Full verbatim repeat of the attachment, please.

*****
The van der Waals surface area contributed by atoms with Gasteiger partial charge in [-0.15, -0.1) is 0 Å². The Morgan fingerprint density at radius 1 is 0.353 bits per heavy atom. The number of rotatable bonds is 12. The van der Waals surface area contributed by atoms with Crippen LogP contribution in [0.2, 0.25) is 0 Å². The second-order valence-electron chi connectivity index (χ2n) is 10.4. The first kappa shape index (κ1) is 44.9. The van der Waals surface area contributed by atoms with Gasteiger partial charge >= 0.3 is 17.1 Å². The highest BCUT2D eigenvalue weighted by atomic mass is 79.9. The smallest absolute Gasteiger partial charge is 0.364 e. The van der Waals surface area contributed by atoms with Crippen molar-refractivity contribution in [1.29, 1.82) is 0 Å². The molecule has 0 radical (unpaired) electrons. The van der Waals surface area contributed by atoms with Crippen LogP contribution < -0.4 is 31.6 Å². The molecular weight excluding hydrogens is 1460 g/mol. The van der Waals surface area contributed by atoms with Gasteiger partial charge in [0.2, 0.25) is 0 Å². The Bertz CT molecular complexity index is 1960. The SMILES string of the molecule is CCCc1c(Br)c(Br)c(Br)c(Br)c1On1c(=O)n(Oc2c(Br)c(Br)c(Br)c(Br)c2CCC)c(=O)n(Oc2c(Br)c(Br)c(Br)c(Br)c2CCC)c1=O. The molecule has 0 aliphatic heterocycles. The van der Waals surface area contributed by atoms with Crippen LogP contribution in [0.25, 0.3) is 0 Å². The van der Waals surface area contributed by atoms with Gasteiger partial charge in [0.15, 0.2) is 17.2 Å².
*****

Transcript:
The van der Waals surface area contributed by atoms with Gasteiger partial charge in [-0.15, -0.1) is 0 Å². The Morgan fingerprint density at radius 1 is 0.353 bits per heavy atom. The number of rotatable bonds is 12. The van der Waals surface area contributed by atoms with Crippen LogP contribution in [0.2, 0.25) is 0 Å². The second-order valence-electron chi connectivity index (χ2n) is 10.4. The first kappa shape index (κ1) is 44.9. The van der Waals surface area contributed by atoms with Gasteiger partial charge >= 0.3 is 17.1 Å². The highest BCUT2D eigenvalue weighted by atomic mass is 79.9. The smallest absolute Gasteiger partial charge is 0.364 e. The van der Waals surface area contributed by atoms with Crippen molar-refractivity contribution in [1.29, 1.82) is 0 Å². The molecule has 0 radical (unpaired) electrons. The van der Waals surface area contributed by atoms with Crippen LogP contribution < -0.4 is 31.6 Å². The molecular weight excluding hydrogens is 1460 g/mol. The van der Waals surface area contributed by atoms with Gasteiger partial charge in [0.2, 0.25) is 0 Å². The Bertz CT molecular complexity index is 1960. The SMILES string of the molecule is CCCc1c(Br)c(Br)c(Br)c(Br)c1On1c(=O)n(Oc2c(Br)c(Br)c(Br)c(Br)c2CCC)c(=O)n(Oc2c(Br)c(Br)c(Br)c(Br)c2CCC)c1=O. The molecule has 0 aliphatic heterocycles. The van der Waals surface area contributed by atoms with Crippen LogP contribution in [0.25, 0.3) is 0 Å². The van der Waals surface area contributed by atoms with Gasteiger partial charge in [0.15, 0.2) is 17.2 Å².